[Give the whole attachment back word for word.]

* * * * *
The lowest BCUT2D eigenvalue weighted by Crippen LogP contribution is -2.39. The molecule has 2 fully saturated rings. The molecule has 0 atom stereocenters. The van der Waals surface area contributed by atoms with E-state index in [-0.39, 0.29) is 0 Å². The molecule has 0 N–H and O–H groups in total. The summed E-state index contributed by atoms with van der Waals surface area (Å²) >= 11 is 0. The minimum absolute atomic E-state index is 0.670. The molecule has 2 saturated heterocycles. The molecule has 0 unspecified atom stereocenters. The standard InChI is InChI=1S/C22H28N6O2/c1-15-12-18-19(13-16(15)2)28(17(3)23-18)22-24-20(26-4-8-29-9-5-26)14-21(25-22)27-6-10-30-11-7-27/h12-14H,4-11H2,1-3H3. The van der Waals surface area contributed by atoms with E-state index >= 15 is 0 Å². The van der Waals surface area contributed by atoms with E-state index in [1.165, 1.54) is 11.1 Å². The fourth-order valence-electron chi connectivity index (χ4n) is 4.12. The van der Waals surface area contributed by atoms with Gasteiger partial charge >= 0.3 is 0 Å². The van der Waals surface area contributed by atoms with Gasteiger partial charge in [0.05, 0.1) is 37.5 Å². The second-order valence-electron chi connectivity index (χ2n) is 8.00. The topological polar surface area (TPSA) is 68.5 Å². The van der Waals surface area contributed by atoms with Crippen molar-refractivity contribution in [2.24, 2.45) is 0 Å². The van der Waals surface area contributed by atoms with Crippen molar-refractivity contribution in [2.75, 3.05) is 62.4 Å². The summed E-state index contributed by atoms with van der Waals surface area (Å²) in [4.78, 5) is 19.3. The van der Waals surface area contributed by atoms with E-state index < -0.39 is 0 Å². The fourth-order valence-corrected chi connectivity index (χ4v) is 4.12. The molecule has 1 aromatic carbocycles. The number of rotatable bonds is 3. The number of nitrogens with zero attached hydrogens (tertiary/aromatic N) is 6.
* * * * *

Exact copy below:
The lowest BCUT2D eigenvalue weighted by Crippen LogP contribution is -2.39. The molecule has 2 fully saturated rings. The molecule has 0 atom stereocenters. The van der Waals surface area contributed by atoms with E-state index in [-0.39, 0.29) is 0 Å². The molecule has 0 N–H and O–H groups in total. The summed E-state index contributed by atoms with van der Waals surface area (Å²) >= 11 is 0. The minimum absolute atomic E-state index is 0.670. The molecule has 2 saturated heterocycles. The molecule has 0 unspecified atom stereocenters. The standard InChI is InChI=1S/C22H28N6O2/c1-15-12-18-19(13-16(15)2)28(17(3)23-18)22-24-20(26-4-8-29-9-5-26)14-21(25-22)27-6-10-30-11-7-27/h12-14H,4-11H2,1-3H3. The van der Waals surface area contributed by atoms with E-state index >= 15 is 0 Å². The van der Waals surface area contributed by atoms with E-state index in [1.165, 1.54) is 11.1 Å². The fourth-order valence-electron chi connectivity index (χ4n) is 4.12. The van der Waals surface area contributed by atoms with Gasteiger partial charge >= 0.3 is 0 Å². The van der Waals surface area contributed by atoms with Gasteiger partial charge in [0.05, 0.1) is 37.5 Å². The second-order valence-electron chi connectivity index (χ2n) is 8.00. The topological polar surface area (TPSA) is 68.5 Å². The van der Waals surface area contributed by atoms with Crippen molar-refractivity contribution in [2.24, 2.45) is 0 Å². The van der Waals surface area contributed by atoms with Crippen molar-refractivity contribution in [2.75, 3.05) is 62.4 Å². The summed E-state index contributed by atoms with van der Waals surface area (Å²) in [4.78, 5) is 19.3. The van der Waals surface area contributed by atoms with E-state index < -0.39 is 0 Å². The fourth-order valence-corrected chi connectivity index (χ4v) is 4.12. The molecule has 1 aromatic carbocycles. The number of rotatable bonds is 3. The number of nitrogens with zero attached hydrogens (tertiary/aromatic N) is 6.